The Gmail Sender Guidelines have been updated, and this article is here to answer all your doubts and speculations on how it will be impacting your Email Deliverability. All basic aspects have been covered from Domain Health to Warming up of a domain, and how crucial these can play in improving Email Deliverability.
The anti-spam filters of Gmail are regularly updated in order to get more aligned with their 1 billion user base’s expectations. As a mailbox provider, its main motto has always been to place emails in the inbox, which the user will be bound to engage or respond to at the least.
In an earlier blog on the Evolution of Gmail Spam Filters, we had come across different techniques of spam filtering systems. It is advanced with AI-Driven technologies.
The practices that are followed by the logarithmic updates of Gmail will impact the sender’s Email Deliverability either positively or negatively.
Gmail has released its sender guidelines for the first time to help the email sender to be on the right path and increase their Gmail deliverability. These sender guidelines are a way to ensure your infrastructure, content, data hygiene and other deliverability factors are correct to improve your current inboxing.
Following the sender guidelines will reduce the chances of your emails landing in spam, or Gmail throttling your send rate or completely blocking the messages.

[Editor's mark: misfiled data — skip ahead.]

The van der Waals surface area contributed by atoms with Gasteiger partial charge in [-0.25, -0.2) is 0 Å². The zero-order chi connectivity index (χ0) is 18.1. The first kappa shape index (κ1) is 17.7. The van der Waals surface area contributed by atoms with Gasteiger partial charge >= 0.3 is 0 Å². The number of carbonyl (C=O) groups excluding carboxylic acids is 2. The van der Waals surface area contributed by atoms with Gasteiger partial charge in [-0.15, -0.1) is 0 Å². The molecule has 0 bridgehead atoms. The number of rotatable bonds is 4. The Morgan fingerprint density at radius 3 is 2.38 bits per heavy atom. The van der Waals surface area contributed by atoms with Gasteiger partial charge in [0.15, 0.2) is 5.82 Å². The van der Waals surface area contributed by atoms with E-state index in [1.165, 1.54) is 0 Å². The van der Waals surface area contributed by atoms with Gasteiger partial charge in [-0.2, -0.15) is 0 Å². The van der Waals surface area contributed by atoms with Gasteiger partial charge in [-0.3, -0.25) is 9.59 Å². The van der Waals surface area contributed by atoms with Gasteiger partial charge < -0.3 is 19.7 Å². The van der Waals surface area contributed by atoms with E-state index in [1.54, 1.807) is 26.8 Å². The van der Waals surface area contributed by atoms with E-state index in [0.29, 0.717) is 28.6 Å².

In this article, we shall discuss the Gmail Sender Guidelines updates and the best practices and steps that can be followed for sending your emails and to warm up your sending domain & IP.
Warmup your sending domain
Gmail clearly states that if you are beginning to use a domain for sending emails to their users, then you must start with a low volume and increase it incrementally over a period of time.
E.g., You can increase your promotional and transactional traffic by 25% each day to reach your maximum volume count for the day.
As you increase the sending volume, monitor the send rate and the responses you receive from the Gmail server if it has a google.com MX host.
You can increase the sending volume each day at a rapid rate if you send the emails on an everyday basis.
Send only to genuine subscribers and always provide an option to unsubscribe.
Now, as an email service provider, our deliverability consultants on-board brands with different categories depending on their history of sending emails. Thus, we have to adopt different strategies for a successful warmup for these sending domains.
The domains can thus be broadly categorized into three types:
1. Domain With Bad History